If you have a soda addiction you’re trying to kick, seltzer alone might not quite do it. But seltzer plus natural syrups can be great healthier soda alternatives.
Seltzer is all the rage right now thanks to LaCroix, Polar, and a bunch of other brands—and that’s before you even get to hard seltzer‘s recent spike in popularity. Obviously, you should save the spiked seltzer for the evening, but drinking slightly essenced non-alcoholic seltzer might not be enough sweetness to power through the hours beforehand if you’re used to drinking a couple cans of Coke a day. Enter: the syrups you’d typically use for cocktails.
Related Reading: What Is Hard Seltzer?
These are slim bottles of thickly concentrated flavor like ginger, berry, or even cola that you can add at your own pace to your favorite plain seltzer. Too often with sodas prepared for us, we have no idea how much sugar is going into our drinks. If you add your own syrup, you can control the amount, and taste along the way.
If it’s your New Year’s resolution to wean yourself off of Coke, it’ll be easier if you can have something else you like that’s just a little less sweet.
SodaStream Jet Sparkling Water Maker, $73.99 on Amazon
Make your own seltzer all year long.
Here are some syrups you can try, whether you want to DIY or leave it up to someone else.
You can make your own simple syrup (literally just a syrup combining sugar and water) when you abide by a “simple” 2:1 ratio of water to sugar. Add a cup of sugar to a cup of water and heat on low, until the sugar is dissolved. Then add a second cup and heat until the syrup thickens. You can add a splash of vodka as a preservative. To make flavored syrup, add lemon zest, berries, or herbs to the mixture when warming.
Adding fresh rhubarb gives you a nice balance of tang and sweetness. Get our Rhubarb Syrup recipe.
Another nicely tart option so you’re not overwhelmed by sugar. Get our Cranberry Simple Syrup recipe.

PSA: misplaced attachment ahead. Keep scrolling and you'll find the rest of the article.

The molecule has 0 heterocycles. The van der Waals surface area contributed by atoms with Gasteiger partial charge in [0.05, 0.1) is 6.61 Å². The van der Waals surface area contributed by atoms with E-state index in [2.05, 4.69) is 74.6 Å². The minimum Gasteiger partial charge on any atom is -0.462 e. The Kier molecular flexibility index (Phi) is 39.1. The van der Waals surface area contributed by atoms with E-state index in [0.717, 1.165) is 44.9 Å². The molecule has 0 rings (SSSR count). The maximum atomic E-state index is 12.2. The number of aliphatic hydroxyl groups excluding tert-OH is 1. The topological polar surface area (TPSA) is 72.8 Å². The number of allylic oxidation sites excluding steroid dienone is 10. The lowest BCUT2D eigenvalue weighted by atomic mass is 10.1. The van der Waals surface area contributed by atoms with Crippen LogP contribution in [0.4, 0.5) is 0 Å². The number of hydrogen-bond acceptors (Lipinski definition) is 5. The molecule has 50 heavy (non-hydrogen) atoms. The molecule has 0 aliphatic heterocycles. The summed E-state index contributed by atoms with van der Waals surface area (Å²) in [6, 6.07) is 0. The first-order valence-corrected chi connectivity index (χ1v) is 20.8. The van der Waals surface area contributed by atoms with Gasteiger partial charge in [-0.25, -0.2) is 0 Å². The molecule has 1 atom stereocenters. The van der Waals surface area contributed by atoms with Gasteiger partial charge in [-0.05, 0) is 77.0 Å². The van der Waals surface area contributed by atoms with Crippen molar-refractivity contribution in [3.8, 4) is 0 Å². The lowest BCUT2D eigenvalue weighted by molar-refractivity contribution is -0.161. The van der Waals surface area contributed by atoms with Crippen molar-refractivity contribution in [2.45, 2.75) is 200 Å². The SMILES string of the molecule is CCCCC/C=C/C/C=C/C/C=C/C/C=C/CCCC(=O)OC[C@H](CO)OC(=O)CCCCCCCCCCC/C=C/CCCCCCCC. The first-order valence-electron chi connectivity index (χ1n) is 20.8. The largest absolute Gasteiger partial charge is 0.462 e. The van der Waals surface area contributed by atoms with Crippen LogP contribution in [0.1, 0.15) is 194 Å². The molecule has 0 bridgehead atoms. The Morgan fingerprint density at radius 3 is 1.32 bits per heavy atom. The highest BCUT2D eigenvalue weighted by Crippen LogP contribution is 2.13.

If you prefer a bit of spicy bite, cinnamon-infused syrup is a great choice. Get our Cinnamon Syrup recipe.
Best Syrups to Buy
If you’d rather leave the work to the professionals, these are some great store-bought syrup options.
More Good is based in Beacon, NY and they make syrups in all kinds of nuanced, interesting flavors, from Jalapeño Black Tea to Hibiscus Rooibos. Additionally, More Good does annual fundraisers to provide clean water to areas of the planet that desperately need it. Their syrups are on the more expensive side ($13 a bottle) but if you’re buying packs of soda for yourself, it’ll definitely end up being less expensive in the long run.Buy Now
If you’ve ever been to a Bed Bath and Beyond, you’ve probably been pitched buying a SodaStream machine, a carbon dioxide canister, and one of the big, friendly looking jugs of syrup. These come in off-brand, not copyright infringement names, like Dr. Pete’s and Fountain Mist. So if you’re looking for that Dr. Pepper or Sprite taste, you can definitely find it with the SodaStream brand. They also have essences (like you’d find in a LaCroix) called “waters” and fruit flavorings called “fruit drops,” as well.Buy Now
Visited an Italian style cafe recently? The baristas are probably making flavored coffee and teas by using Torani syrup. It comes in giant bottles with a wide variety of flavors from Blue Raspberry to Orange. Not as nuanced as More Good, but worth it if you are going to go through a ton of the stuff.Buy Now
Chef Andy Ricker has lit up New York City and Portland with his authentic Thai food, and has made an entire business off of Thai drinking vinegars, sold in Whole Foods. Vinegar has been known to kickstart and cleanse your digestive system and Chef Ricker combines apple cider vinegar with fruit flavors like Tamarind to give your seltzer a spicy, acidic kick. This is next-level soda.Buy Now
Header image by Chowhound.